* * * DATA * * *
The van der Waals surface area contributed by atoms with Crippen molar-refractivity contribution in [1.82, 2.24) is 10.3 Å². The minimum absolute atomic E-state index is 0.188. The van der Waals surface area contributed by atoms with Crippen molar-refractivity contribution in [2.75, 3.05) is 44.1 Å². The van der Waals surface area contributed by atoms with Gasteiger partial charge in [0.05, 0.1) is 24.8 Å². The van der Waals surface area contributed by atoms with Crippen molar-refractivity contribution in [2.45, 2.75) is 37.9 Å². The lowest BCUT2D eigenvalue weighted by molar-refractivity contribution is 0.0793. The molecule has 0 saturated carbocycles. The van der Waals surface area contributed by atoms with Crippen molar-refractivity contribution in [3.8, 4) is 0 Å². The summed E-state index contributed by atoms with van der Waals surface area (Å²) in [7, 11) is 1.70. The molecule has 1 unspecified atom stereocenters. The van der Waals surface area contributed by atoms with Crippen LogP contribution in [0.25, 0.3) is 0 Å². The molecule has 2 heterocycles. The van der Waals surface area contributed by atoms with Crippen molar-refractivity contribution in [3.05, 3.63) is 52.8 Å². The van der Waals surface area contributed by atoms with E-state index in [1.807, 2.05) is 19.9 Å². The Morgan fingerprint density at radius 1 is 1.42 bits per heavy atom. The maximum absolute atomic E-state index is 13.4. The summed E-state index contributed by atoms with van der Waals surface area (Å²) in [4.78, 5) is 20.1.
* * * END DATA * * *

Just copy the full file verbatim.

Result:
The van der Waals surface area contributed by atoms with Crippen molar-refractivity contribution in [1.82, 2.24) is 10.3 Å². The minimum absolute atomic E-state index is 0.188. The van der Waals surface area contributed by atoms with Crippen molar-refractivity contribution in [2.75, 3.05) is 44.1 Å². The van der Waals surface area contributed by atoms with Gasteiger partial charge in [0.05, 0.1) is 24.8 Å². The van der Waals surface area contributed by atoms with Crippen molar-refractivity contribution in [2.45, 2.75) is 37.9 Å². The lowest BCUT2D eigenvalue weighted by molar-refractivity contribution is 0.0793. The molecule has 0 saturated carbocycles. The van der Waals surface area contributed by atoms with Crippen molar-refractivity contribution in [3.8, 4) is 0 Å². The summed E-state index contributed by atoms with van der Waals surface area (Å²) in [7, 11) is 1.70. The molecule has 1 unspecified atom stereocenters. The van der Waals surface area contributed by atoms with Crippen LogP contribution in [0.25, 0.3) is 0 Å². The molecule has 2 heterocycles. The van der Waals surface area contributed by atoms with Crippen molar-refractivity contribution in [3.05, 3.63) is 52.8 Å². The van der Waals surface area contributed by atoms with E-state index in [1.807, 2.05) is 19.9 Å². The Morgan fingerprint density at radius 1 is 1.42 bits per heavy atom. The maximum absolute atomic E-state index is 13.4. The summed E-state index contributed by atoms with van der Waals surface area (Å²) in [4.78, 5) is 20.1.